The European Renovation from the American Perspective

The reason for the timing of my trip to Europe was that the playing season was wrapping up and the renovation season for the pitches is beginning.  I wanted (or better stated, NEEDED) to see the renovation process taking place to get a better understanding of how it works and all the positive pieces of the process.  My perception from the pieces of the process I had heard and read about were that the UK groundsmen must just really like to make themselves extra work! haha.  Why would you want to cut out your fields every year and wait for them to grow back in from seed?  Madness!  Well- I certainly got to see it 1st hand… and it was nothing like I imagined.  Instead of madness, I say now that it is genius!  Quite a change huh?!?  Let me try to explain the process and the goals…..

Why renovate?  To remove the poa annua plants and their seed bank (lack of chemical options for poa removal and control due to regulations). To remove the organic matter that has begun to build up during the growing season to completely avoid any layer that could cause a slick surface (core aeration and heavy topdressing can not be done frequently during the dead of winter during the season because the plant will not recover).  And to create a more hardy and durable stand of grass plants (Plants that re-generate are stronger and resilient)

How to renovate?  1-  Remove the top 1/8 to 1/2″ of the pitch (termed “Fraze mowing”).  2- Proceed with a deep aeration (deep tine or Shock Wave) 3- Apply a layer of topdressing and/or run a Recycling Dresser (http://www.imants.com/en/machinedetails/13/296-225/KORO-Recycling-dresser-1900) to freshen up the soil base and create some loose material.  4- A harrow is then drug across the surface to move around the loose material and fill in the low spots before the seeding takes place.  5- Seed, work in the seed and lightly topdress again.  6- Fertilize.  7- Grow.  Four weeks later, the seed has germinated and is growing, and the hardy plants have regenerated and filled back in.   ARTWORK.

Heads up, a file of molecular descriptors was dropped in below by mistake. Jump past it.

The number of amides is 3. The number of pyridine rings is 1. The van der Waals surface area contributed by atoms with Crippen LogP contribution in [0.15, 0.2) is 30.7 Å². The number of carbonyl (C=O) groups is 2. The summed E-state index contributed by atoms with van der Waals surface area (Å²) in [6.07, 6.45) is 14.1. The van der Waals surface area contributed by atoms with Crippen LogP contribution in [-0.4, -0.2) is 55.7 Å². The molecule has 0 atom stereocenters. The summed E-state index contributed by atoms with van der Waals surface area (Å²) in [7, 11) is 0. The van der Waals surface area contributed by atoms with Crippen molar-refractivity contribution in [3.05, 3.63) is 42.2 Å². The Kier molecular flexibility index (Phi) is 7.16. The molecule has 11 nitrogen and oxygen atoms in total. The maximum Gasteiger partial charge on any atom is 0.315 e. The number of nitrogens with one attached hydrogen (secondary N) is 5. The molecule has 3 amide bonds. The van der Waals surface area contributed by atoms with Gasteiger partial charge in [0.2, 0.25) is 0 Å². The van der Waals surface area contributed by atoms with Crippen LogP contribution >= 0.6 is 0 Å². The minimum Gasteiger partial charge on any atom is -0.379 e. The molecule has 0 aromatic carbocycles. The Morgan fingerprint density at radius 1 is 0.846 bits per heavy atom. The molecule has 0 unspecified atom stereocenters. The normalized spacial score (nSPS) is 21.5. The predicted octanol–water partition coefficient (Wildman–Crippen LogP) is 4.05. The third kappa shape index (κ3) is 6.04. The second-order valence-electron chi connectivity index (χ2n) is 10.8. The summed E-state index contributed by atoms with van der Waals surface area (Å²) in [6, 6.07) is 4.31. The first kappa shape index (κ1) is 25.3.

Sounds like quite a process huh!?  Well, it absolutely fascinating…  and amazing.

So then the question becomes… does any of this process make sense in the United States.  Your initial reaction is likely the same as mine-  No!  But then realize that no matter how good the poa controls supposedly are, the still don’t really work- and that we could be facing the same bans on pesticides in the future that they do in the UK . Think about renovating a football field in the spring (that needs spring time renovation anyway)/ to Fraze Mow Bermudagrass in the south that is overseeded heavily and needs transitioning/ Renovate soccer fields that are used for spring and fall play/ Fraze mow the lips around the edge of baseball infield skins after the season…  And we could sit and talk and come up with more and more where pieces of this process could fit in.

The boldest part, without a doubt, is to re-seed and not to sod.  Adding the layer of soil in sod is obviously a challenge.  And with a tool like the Recycling Dresser, that layer can be reduced much more quickly.  But if and when a field has 6-8 week open for a renovation, why not seed instead of sod?  I am considering that very thing…  we are renovating our stadium field (because of poa) the last week of August.  I can seed by the end of that week and have 6 full weeks before our next event.  When I stop and think, of course it can be done-  but wow, that sure does take guts right!?!  But to save $50k.  HHHmmm…  make you think right!?

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